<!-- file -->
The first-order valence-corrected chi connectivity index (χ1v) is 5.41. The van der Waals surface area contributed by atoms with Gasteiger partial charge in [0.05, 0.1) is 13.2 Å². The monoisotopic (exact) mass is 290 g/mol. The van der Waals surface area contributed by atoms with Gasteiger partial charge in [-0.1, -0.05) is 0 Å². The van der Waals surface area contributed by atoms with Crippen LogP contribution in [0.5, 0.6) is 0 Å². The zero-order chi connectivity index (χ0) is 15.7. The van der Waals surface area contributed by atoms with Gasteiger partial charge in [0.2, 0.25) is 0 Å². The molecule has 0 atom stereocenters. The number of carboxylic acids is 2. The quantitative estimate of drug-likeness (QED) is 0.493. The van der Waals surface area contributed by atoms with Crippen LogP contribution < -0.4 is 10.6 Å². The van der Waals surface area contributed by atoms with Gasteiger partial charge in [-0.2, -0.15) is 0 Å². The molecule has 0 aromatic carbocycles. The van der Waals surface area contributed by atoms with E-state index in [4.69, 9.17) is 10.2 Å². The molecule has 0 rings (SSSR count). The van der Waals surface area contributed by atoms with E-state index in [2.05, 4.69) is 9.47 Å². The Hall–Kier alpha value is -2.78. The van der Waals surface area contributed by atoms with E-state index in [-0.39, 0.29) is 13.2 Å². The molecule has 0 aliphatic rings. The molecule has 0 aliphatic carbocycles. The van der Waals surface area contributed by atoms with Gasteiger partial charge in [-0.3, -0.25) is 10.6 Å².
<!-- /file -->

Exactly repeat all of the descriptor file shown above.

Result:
The first-order valence-corrected chi connectivity index (χ1v) is 5.41. The van der Waals surface area contributed by atoms with Gasteiger partial charge in [0.05, 0.1) is 13.2 Å². The monoisotopic (exact) mass is 290 g/mol. The van der Waals surface area contributed by atoms with Gasteiger partial charge in [-0.1, -0.05) is 0 Å². The van der Waals surface area contributed by atoms with Crippen LogP contribution in [0.5, 0.6) is 0 Å². The zero-order chi connectivity index (χ0) is 15.7. The van der Waals surface area contributed by atoms with Gasteiger partial charge in [0.2, 0.25) is 0 Å². The molecule has 0 atom stereocenters. The number of carboxylic acids is 2. The quantitative estimate of drug-likeness (QED) is 0.493. The van der Waals surface area contributed by atoms with Crippen LogP contribution < -0.4 is 10.6 Å². The van der Waals surface area contributed by atoms with Gasteiger partial charge in [-0.2, -0.15) is 0 Å². The molecule has 0 aromatic carbocycles. The van der Waals surface area contributed by atoms with E-state index in [4.69, 9.17) is 10.2 Å². The molecule has 0 rings (SSSR count). The van der Waals surface area contributed by atoms with E-state index in [2.05, 4.69) is 9.47 Å². The Hall–Kier alpha value is -2.78. The van der Waals surface area contributed by atoms with E-state index in [-0.39, 0.29) is 13.2 Å². The molecule has 0 aliphatic rings. The molecule has 0 aliphatic carbocycles. The van der Waals surface area contributed by atoms with Gasteiger partial charge in [-0.3, -0.25) is 10.6 Å².